How you can improve interaction with a child diagnosed with Autism Spectrum Disorder
For most children on the Autism Spectrum, communicating their feelings and thoughts can be a major hurdle. This inability to express what is bothering them may lead to emotional breakdowns as well.
However, with proper guidance and help from therapists, children on the autism spectrum can learn to socialize and interact. A good treatment program is only effective as long as parents are also able to provide continued support at home, while interacting with family and peers.
In this blog, we’ll discuss ways in which parents can help create an environment that is conducive to fostering an improvement in their child’s interactive and social skills.
Be your child’s mentor rather than caretaker:
Though it may be tempting for parents to help their children in everything they do, we suggest that you let your child learn on their own while providing them with opportunities to do so. Provide adequate guidance and support, and allow your child to reach out to you if they are struggling with performing a certain task. For instance, stop tying their shoes for them, or choosing their clothes, etc. unless they specifically ask for help with those tasks. This helps initiate a healthy conversation and educates your child on performing various tasks and asking for help, when required.
Encourage your child to interact with other kids:
When children make friends, they build bonds and understand emotions. Every social interaction, whether good or bad, helps children in understanding and being receptive to the entire gamut of emotions, which further helps them get accustomed to the social world.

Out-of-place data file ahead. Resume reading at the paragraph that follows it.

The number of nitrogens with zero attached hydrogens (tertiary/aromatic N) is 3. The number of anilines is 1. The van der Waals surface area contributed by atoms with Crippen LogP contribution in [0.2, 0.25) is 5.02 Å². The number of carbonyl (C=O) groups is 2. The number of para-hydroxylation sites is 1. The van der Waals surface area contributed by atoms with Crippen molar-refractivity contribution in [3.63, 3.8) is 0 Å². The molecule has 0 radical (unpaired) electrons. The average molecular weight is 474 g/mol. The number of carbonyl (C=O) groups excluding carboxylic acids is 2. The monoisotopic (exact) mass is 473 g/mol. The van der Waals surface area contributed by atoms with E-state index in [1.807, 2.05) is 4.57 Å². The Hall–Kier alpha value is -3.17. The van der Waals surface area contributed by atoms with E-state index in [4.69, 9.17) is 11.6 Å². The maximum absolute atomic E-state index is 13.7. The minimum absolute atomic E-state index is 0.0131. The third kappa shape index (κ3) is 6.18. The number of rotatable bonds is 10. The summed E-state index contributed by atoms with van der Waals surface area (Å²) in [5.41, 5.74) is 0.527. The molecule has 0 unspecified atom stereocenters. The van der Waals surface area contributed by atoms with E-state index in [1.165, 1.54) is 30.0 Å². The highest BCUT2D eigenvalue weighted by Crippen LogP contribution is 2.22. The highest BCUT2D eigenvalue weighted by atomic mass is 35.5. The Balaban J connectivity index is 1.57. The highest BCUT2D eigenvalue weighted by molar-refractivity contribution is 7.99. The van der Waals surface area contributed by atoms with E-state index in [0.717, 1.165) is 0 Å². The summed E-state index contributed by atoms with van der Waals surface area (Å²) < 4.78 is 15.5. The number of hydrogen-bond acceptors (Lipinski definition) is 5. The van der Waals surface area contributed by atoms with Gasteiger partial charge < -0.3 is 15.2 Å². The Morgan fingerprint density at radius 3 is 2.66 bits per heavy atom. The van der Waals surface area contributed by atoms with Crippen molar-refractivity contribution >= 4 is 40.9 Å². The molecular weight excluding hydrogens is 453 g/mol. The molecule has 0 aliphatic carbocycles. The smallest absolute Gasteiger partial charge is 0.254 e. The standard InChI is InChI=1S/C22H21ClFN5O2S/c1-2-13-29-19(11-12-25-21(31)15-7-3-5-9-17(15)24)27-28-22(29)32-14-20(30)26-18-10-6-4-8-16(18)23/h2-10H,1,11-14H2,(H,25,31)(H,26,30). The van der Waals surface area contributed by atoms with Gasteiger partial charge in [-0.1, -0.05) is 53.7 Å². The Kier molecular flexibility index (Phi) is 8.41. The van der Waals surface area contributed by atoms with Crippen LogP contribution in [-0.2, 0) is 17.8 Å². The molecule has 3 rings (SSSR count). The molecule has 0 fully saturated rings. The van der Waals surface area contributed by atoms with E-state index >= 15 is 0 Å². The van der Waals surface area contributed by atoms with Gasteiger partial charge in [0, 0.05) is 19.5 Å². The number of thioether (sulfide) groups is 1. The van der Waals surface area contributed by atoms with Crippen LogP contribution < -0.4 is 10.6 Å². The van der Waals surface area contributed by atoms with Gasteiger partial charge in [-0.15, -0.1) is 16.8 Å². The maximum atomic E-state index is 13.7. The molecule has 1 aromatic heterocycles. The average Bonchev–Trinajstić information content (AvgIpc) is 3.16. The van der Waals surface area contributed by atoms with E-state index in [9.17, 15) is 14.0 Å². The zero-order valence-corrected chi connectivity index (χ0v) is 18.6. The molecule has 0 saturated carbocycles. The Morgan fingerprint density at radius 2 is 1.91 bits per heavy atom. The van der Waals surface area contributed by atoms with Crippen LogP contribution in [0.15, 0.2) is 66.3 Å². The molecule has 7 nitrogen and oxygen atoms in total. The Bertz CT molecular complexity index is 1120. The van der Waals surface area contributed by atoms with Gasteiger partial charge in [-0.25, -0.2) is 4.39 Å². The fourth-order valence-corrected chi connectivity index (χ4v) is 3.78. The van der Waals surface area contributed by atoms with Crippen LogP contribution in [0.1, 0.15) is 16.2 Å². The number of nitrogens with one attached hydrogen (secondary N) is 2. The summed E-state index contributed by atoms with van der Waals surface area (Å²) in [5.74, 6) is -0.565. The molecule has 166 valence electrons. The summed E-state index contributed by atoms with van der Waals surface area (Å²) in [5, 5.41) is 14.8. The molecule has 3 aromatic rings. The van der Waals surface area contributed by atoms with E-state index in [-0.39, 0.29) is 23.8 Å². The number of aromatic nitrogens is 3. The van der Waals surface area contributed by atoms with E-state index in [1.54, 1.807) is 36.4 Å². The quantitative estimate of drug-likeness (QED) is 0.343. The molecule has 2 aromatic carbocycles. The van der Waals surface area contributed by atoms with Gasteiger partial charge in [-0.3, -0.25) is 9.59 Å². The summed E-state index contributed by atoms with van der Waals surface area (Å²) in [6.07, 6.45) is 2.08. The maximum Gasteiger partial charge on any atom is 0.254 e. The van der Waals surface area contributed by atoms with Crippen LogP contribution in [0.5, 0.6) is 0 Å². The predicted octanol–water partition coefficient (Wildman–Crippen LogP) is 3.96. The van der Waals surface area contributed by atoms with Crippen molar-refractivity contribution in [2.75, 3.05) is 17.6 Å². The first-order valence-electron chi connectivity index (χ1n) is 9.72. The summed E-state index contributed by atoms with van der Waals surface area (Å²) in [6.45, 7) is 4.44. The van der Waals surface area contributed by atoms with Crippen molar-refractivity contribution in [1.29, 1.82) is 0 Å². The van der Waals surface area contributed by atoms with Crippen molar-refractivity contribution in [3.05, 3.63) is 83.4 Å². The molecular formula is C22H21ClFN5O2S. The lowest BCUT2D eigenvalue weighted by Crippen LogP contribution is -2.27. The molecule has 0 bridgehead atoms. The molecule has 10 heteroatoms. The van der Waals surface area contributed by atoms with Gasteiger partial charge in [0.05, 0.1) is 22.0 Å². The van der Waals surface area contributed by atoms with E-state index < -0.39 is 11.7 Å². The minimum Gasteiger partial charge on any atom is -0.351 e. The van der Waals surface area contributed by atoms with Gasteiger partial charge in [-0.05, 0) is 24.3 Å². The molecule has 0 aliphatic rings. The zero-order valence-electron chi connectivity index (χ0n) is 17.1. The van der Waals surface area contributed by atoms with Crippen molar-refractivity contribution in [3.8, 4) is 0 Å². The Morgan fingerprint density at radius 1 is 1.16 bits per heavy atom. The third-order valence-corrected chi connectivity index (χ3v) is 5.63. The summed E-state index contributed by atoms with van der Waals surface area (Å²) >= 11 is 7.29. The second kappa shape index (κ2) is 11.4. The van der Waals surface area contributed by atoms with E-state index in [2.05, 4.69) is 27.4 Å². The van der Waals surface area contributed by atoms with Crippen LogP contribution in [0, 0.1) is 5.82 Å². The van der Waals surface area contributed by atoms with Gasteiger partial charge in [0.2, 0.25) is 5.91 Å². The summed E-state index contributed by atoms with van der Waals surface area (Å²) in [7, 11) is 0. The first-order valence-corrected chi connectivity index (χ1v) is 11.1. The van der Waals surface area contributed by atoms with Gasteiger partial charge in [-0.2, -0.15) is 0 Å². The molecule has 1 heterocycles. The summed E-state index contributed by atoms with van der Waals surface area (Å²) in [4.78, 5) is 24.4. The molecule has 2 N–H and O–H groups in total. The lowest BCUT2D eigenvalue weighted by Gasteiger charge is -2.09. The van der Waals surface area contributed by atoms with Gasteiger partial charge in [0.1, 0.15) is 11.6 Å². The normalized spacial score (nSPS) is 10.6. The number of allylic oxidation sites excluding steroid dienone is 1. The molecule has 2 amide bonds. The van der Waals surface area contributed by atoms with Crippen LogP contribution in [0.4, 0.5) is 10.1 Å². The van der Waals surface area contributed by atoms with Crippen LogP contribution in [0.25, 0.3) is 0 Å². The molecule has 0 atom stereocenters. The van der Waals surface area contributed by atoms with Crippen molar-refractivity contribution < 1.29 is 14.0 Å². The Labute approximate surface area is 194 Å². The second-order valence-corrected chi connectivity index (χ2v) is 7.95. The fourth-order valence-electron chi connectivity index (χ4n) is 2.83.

Do not rush your child:
Most techniques designed to help improve interaction work efficiently when incorporated into daily activities. For example, while having breakfast or getting ready to go to school, parents may rush their child to finish eating their breakfast on time. During daily routines like these, take a step back and slow down. Give your child the time they require to process what’s happening around them. This also helps improve situational awareness in children. We suggest parents prepare a timetable along with their children, so they are aware of what steps to expect in their daily routine.
Let children figure things out on their own:
As discussed above, always help and support your child, but do not do their work for them. Provide them with all the information they need to perform a certain task and let them perform in their own way and time. This helps children in initiating conversations with those around them. Always provide feedback after a conversation to help your child improve the next time.
Don't let go of opportunities:
Take advantage of any opportunities you can find for your child to practice communication. This plays a major role in helping children learn to initiate conversations. When you find no opportunities, take a stand and create one for your child. For example, when you visit your child’s favorite store, give them the opportunity to make requests and ask for what they want, instead of directly giving them what they like.
Do not complicate things:
When you are teaching your child to communicate, use single and small words that are easy for your child to process. We suggest parents point towards relevant objects when teaching certain words, in order to help children memorize the word easily by association with the object. Speak clearly and enunciate, in order to ensure that your child is able to hear and understand you.
Allow them to learn at a pace they are comfortable with:
Children learn and understand various social cues at their own pace. As a parent, it’s important that you don’t compare your child with their peers by setting timelines on when they have to achieve certain goals. Instead, offer as much support as you can and celebrate accomplishments often.
For more information regarding sensory therapy, cognitive skills, behavior therapy, developmental disorders, and early intervention, please contact Stepping Stones Center. We emphasize on acquiring new and appropriate behaviors, while also working on helping the child achieve developmentally age-appropriate milestones through evidence-based practices.